06 April 2009

Dead Close to Nature 1: Portrack House, Dumfries











This begins a series of blogs about Scotland and its evolving landscapes and history. If you believe (although I hardly see how you could) that the Borders and Central Scotland are in fact the fiery gates to a nauseatingly folkloric hell-world, then you should turn away now. This is the Dead Close to Nature Blog. I know! So catchy and hardly funny at all – a perfect tone to match my seriously gingham all-in-one country smock and killer farm boots a juego.

You’ve never heard of me, I dare
Say. Well, I’m here.
Voice from the Tomb (5) – Stevie Smith

Blogging is a morbid format for anyone wanting people to read what they write – it is a license to bombard a virtual audience with whatever the blogger wants, and the complaint stands that this destroys the ‘proper’ writing process and its dissemination. It does, however, democratise a literary world rife with nepotism, greed and snobbery. I’m all for the latter – as I said to my old friend Cybill Shepherd the other day: “Cybill”, I said, “Vive la Democracie, don't you think?” And she of course agreed, with tears in her eyes. Blogging gives a pathetic sense of community to its wide-eyed slave the blogger, however fantastical, and the billboard slickness of the computer screen renders everything in a finished glow, ready to post off into cyber space. 'Dead Close to Nature' is a rural blog so that should neutralise some of the high-falutin’ ideals and get down to what is important in life: hares, hills and hip flasks. It should be read whilst wearing a good country coat, sturdy boots and listening to Fleetwood Mac’s ‘Tusk’ on full blast. A blog with a dress-code! But I digress:

‘Ace, King, Queen, Jack, Ten –
That’s an unbeatable hand!
But this is football.’
Adrian Mitchell

The Scottish lowlands have for many centuries been a highly cultivated area. Even the moors with their sweeping heather and dark squares of pine forest have represented an industrial landscape for hundreds of years. Think Easter Island but with slightly less disastrous consequences, that is if you don’t regard the demise of the Scots pine a disastrous consequence. However, by means of reparation, you can make a pretty fair pact with the countryside by carving a garden out of it.

The gardens at Portrack in Dumfriesshire, designed by Maggie Keswick and Charles Jencks, continued by Charles, John and Lily Jencks, and executed by the head gardener Alistair and his team, is a constantly evolving dynamic project that marries reverence of the history of the existing garden with a flight of science and fantasy. Since my last visit five years ago the garden has been much added to; a bridge that is a comet shooting into a copse, with ground that actually gently moves when you walk on it; a triangle of black-and-white painted poles (a primitive clock? a black hole? a pagan dance-floor?) looking back over the house with moss-covered mushroom-shaped wide-arching steps leading back to it; the old railway bridge turned into a sculpture hanging over the River Nith and the railway re-sited to flow past a record of the Age of Scottish Enlightenment by serpentine green hills; a row of trees recording the history of Scotland, no less; Fishhenge, a man-made stone circle – stone spiral - that is the start and beginning of universes by the riverside.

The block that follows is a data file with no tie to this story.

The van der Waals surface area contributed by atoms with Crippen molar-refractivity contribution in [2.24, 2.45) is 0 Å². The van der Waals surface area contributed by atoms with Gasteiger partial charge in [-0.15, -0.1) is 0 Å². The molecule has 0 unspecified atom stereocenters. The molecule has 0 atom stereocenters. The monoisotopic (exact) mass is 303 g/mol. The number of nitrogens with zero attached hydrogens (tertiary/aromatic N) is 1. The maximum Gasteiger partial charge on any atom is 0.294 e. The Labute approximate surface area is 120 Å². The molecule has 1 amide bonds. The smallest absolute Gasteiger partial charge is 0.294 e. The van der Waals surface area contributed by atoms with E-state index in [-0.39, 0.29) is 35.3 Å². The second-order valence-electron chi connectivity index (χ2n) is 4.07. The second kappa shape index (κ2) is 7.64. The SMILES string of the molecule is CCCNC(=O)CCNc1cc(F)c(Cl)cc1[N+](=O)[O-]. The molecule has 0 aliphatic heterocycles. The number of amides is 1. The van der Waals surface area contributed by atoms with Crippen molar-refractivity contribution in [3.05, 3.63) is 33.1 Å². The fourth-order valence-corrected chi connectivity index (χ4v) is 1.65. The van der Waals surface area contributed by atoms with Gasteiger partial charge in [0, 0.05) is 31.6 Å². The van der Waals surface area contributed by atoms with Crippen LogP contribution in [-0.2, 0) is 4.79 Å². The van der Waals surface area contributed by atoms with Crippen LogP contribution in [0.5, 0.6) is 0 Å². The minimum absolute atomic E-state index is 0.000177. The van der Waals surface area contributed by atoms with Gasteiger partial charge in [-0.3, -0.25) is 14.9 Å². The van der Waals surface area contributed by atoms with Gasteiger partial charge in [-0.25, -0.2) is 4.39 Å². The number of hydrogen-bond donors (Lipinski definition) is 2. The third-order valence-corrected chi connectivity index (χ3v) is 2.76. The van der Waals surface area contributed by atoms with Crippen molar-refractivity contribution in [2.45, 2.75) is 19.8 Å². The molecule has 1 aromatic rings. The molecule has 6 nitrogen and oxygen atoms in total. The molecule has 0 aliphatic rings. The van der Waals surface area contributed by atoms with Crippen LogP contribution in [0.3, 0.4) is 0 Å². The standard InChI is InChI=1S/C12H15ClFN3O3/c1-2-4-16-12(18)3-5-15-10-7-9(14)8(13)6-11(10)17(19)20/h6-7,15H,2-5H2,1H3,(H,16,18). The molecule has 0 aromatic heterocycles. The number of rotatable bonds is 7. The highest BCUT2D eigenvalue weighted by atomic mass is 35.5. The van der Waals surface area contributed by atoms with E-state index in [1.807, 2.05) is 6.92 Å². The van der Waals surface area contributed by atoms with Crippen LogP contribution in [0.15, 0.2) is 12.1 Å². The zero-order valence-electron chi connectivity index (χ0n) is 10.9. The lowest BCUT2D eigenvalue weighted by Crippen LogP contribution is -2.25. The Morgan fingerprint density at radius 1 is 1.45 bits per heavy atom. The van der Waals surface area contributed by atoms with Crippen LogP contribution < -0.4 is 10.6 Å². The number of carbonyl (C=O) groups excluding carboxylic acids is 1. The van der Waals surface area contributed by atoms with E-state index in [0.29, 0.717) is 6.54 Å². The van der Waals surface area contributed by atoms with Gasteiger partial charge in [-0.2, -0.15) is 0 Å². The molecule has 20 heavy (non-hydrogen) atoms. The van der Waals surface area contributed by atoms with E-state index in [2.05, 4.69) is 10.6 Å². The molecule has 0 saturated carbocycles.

Portrack is so obviously committed to the continuing genesis of the garden in its theoretical and physical entirety that the sensation of walking the garden has an almost hypnotic effect – it is a benign place, and a humbling experience. It is also a learning experience which is accessible even for strangers to the theory and work behind the garden. Portrack’s sheer majesty, contrariness and precision, its utterly ballsy and barmy exuberance, are exciting and infectious. I fully recommend a visit; this year’s single open day is on May 3rd.

Many snapshots stand out: a heron landing on the top of a spiralling hill at the base of the uphill waterfall 'The Universe Cascade'; the carefully careless log sculptures that dot the hinterlands of the garden; the drip-drip of water under the railway bridge, one of the many irregularities the garden threw up that were received with glee by the Jencks; two yellow wagtails dipping and playing across the causeway on the lake by 'The Snail'; a gigantic swan flying low and loud along the river past 'Fishhenge' as we dragged driftwood from the stone skeleton; covering up plants with muslin for the night under the warning of frost; listening to Gram Parsons whilst nestled in the trees looking out over the valley; standing on the old railway bridge and waving madly at the passing trains; examining purple-sprouting plants that grow in profusion in the greenhouses like something out of C.S Lewis’ ‘Out of the Silent Planet’; waking up to all this in the morning, rolling a cigarette and stepping out into the garden.

Anyway. Everyone will have a different opinion about it, but mine is keenly favourable. However, to give a sense of balance read Stevie Smith’s unlikely assault on Iberian art – just goes to prove beauty is in the eye of the beholder:


Dr Peral
In a coat of gray
Has a way
With his mouth which seems to say
A lot
But nothing good to hear
And as for Dona Ysabel Corbos de Porcel
Well
What a bitch
This seems to me a portrait which
Might have been left unhung
Or at anyrate slung
A little higher up.

The Spanish School - Stevie Smith


Finally: Portrack also boasts one of the few remaining successful red squirrel populations, which added to my list of key fauna to see this spring, my healthy obsession with hares aside, of which more (as always) later.


Photographs by Nicole Eldredge

1 comment:

  1. Subject matter spot on, "Wagtails" evoked memories of a book of poems i once read by author Jack Mapanje "The Chattering Wagtails of Mikuyu Prison" well worth a read.

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